A federal judge on Monday declined to dismiss any of the five charges against indicted FBI Agent W. Joseph Astarita, who is accused of lying about firing two shots at Oregon standoff spokesman Robert “LaVoy” Finicum’s truck in early 2016.
U.S. District Judge Robert E. Jones said no evidence at this point justifies dismissal of any of the counts. He called the defense motion to throw out four of the five counts premature.
Astarita’s lawyers had argued that the three counts of making a false statement and two counts of obstruction of justice are needlessly repetitive and will prejudice Astarita and confuse a jury. Astarita has pleaded not guilty to all charges.
Meghan Ferguson, a Washington, D.C.-based lawyer for Astarita, called the indictment an “impermissible five-count pileup” by the government stemming from one alleged lie and one alleged harm that should amount to one alleged crime.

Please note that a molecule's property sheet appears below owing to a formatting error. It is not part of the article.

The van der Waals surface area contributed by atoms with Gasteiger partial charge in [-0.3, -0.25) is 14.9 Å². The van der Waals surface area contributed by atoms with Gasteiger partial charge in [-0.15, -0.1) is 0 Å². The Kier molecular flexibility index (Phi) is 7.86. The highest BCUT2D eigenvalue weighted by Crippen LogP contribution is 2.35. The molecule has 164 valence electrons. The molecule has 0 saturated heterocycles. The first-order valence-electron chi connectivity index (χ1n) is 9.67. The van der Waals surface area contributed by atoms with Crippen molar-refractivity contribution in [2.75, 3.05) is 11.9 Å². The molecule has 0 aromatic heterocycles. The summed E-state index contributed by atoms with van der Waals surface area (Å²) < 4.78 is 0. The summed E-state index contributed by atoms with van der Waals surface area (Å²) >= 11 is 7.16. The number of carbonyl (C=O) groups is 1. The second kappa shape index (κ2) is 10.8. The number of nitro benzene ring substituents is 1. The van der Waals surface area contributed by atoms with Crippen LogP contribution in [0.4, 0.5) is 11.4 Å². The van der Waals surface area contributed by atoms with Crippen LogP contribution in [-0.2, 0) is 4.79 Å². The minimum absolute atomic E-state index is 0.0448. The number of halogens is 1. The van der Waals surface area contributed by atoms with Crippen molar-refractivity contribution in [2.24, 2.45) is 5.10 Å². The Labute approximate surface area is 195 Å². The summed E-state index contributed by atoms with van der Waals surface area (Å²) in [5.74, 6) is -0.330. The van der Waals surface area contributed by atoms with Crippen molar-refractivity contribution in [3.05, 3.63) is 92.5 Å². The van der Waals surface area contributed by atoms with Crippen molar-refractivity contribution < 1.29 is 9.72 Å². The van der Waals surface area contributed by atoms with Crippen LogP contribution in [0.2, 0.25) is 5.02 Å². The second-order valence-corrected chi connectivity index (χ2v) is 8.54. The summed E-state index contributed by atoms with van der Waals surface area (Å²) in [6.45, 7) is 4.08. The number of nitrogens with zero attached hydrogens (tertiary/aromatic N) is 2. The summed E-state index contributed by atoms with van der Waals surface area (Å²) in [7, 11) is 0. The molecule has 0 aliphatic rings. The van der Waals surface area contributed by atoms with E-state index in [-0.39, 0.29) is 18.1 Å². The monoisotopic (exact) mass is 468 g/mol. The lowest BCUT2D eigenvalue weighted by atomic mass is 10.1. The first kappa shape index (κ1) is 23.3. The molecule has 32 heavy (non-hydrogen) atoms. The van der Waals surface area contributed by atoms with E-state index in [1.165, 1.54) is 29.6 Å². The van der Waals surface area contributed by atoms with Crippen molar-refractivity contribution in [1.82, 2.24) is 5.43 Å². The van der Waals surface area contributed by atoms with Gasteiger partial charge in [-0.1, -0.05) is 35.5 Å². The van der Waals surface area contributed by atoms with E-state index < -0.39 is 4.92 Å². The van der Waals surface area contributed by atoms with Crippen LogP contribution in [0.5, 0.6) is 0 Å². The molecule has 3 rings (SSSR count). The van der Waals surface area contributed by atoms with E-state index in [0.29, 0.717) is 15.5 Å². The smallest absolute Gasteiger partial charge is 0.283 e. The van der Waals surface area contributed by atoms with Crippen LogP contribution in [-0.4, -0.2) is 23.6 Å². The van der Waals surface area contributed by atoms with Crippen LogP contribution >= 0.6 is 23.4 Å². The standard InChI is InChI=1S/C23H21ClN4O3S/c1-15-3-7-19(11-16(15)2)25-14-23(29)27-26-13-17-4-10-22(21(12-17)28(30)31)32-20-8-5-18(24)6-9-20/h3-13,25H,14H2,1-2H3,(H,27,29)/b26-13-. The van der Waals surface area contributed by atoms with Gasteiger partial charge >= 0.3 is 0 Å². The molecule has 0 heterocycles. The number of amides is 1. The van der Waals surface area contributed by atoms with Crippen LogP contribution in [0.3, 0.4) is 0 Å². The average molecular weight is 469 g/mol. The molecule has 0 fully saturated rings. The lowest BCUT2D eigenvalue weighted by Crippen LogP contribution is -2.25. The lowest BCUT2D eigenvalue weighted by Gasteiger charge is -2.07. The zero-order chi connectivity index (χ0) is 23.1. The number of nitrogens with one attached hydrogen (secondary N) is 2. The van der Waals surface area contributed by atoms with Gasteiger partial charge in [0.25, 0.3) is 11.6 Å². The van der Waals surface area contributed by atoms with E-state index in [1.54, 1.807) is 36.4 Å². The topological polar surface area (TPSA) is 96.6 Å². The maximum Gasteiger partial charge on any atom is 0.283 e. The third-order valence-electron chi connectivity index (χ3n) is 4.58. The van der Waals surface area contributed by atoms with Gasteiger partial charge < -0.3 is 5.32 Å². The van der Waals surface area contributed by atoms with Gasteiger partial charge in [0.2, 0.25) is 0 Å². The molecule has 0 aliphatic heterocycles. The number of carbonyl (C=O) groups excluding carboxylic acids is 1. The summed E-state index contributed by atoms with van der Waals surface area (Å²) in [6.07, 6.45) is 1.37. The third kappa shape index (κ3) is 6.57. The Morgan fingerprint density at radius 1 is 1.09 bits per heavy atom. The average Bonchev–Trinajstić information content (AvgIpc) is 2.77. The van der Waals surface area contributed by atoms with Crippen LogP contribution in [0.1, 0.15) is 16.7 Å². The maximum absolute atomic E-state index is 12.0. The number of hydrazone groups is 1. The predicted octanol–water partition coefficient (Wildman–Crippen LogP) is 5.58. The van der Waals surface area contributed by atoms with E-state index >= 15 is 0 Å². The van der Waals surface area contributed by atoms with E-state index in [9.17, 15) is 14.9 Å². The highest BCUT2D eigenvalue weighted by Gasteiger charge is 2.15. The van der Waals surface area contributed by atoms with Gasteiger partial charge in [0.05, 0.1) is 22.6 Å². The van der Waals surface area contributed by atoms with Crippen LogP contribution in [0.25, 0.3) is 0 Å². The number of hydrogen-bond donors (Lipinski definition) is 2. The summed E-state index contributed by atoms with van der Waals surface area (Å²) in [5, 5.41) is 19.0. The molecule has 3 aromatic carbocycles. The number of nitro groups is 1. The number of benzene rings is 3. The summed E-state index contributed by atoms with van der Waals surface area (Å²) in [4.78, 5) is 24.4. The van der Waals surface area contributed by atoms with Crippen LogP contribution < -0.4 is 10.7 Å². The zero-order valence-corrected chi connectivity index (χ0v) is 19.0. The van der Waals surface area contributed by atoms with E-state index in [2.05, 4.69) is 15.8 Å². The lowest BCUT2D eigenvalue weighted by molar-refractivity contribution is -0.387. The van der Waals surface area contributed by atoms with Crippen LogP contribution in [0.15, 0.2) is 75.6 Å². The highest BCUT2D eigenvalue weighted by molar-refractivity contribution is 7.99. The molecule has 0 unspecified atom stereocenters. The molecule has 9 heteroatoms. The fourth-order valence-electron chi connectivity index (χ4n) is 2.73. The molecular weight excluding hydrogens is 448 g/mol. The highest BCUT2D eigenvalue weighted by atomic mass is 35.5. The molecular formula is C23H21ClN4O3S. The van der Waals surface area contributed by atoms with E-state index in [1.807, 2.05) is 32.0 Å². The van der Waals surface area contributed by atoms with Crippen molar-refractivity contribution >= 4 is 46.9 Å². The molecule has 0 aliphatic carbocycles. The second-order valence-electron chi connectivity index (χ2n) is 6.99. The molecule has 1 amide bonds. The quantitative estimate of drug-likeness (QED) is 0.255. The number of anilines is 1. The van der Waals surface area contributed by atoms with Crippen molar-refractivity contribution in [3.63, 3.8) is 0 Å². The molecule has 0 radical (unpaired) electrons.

Assistant U.S. Attorney Gary Sussman countered that Astarita, a member of the FBI’s elite Hostage Rescue Team, lied five different times to three supervisory FBI agents and in two interviews with Oregon State Police detectives.
“Defendant told different lies at different times to three different FBI supervisors with different roles and responsibilities,” Sussman argued.
An investigation found that only Astarita could have fired two rounds shortly after Finicum stepped out of the cab of his pickup truck after he swerved into a snowbank to avoid a police roadblock on U.S. 395 on Jan. 26, 2016, the prosecutor said. Astarita’s first rifle shot missed Finicum’s truck, but the second entered the truck through the roof and blew out the left rear passenger window, Sussman told the court.
The shooting came as the FBI and state police moved to arrest the leaders of the armed occupation of the Malheur National Wildlife Refuge as they drove to a meeting in John Day. State police shot and killed Finicum, 54, a short time later at the scene after he walked away from the truck and reached into his jacket towards his left inner pocket, where he had a loaded gun, investigators said.